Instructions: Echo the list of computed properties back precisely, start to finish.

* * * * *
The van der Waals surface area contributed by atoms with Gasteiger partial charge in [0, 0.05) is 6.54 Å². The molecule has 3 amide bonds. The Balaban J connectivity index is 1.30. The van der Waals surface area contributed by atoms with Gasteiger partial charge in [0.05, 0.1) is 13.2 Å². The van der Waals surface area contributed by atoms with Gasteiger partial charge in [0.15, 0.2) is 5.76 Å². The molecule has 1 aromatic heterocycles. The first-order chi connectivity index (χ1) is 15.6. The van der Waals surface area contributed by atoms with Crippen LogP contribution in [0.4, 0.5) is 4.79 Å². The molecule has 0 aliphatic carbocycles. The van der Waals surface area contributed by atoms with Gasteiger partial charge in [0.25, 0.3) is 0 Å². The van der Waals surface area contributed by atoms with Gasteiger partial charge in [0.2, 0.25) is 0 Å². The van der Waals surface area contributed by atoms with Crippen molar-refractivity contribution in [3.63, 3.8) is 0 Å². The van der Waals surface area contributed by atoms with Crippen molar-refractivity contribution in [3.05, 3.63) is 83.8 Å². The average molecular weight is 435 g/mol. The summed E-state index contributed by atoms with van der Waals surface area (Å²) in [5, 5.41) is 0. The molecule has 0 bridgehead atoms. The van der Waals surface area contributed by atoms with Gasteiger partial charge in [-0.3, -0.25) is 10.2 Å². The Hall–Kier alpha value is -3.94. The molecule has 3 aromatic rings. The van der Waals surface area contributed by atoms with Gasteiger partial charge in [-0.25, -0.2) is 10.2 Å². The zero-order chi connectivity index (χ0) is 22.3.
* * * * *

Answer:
The van der Waals surface area contributed by atoms with Gasteiger partial charge in [0, 0.05) is 6.54 Å². The molecule has 3 amide bonds. The Balaban J connectivity index is 1.30. The van der Waals surface area contributed by atoms with Gasteiger partial charge in [0.05, 0.1) is 13.2 Å². The van der Waals surface area contributed by atoms with Gasteiger partial charge in [0.15, 0.2) is 5.76 Å². The molecule has 1 aromatic heterocycles. The first-order chi connectivity index (χ1) is 15.6. The van der Waals surface area contributed by atoms with Crippen LogP contribution in [0.4, 0.5) is 4.79 Å². The molecule has 0 aliphatic carbocycles. The van der Waals surface area contributed by atoms with Gasteiger partial charge in [0.25, 0.3) is 0 Å². The van der Waals surface area contributed by atoms with Gasteiger partial charge in [0.2, 0.25) is 0 Å². The van der Waals surface area contributed by atoms with Crippen molar-refractivity contribution in [3.63, 3.8) is 0 Å². The van der Waals surface area contributed by atoms with Crippen molar-refractivity contribution in [3.05, 3.63) is 83.8 Å². The average molecular weight is 435 g/mol. The summed E-state index contributed by atoms with van der Waals surface area (Å²) in [5, 5.41) is 0. The molecule has 0 bridgehead atoms. The van der Waals surface area contributed by atoms with Gasteiger partial charge in [-0.3, -0.25) is 10.2 Å². The Hall–Kier alpha value is -3.94. The molecule has 3 aromatic rings. The van der Waals surface area contributed by atoms with Gasteiger partial charge in [-0.25, -0.2) is 10.2 Å². The zero-order chi connectivity index (χ0) is 22.3.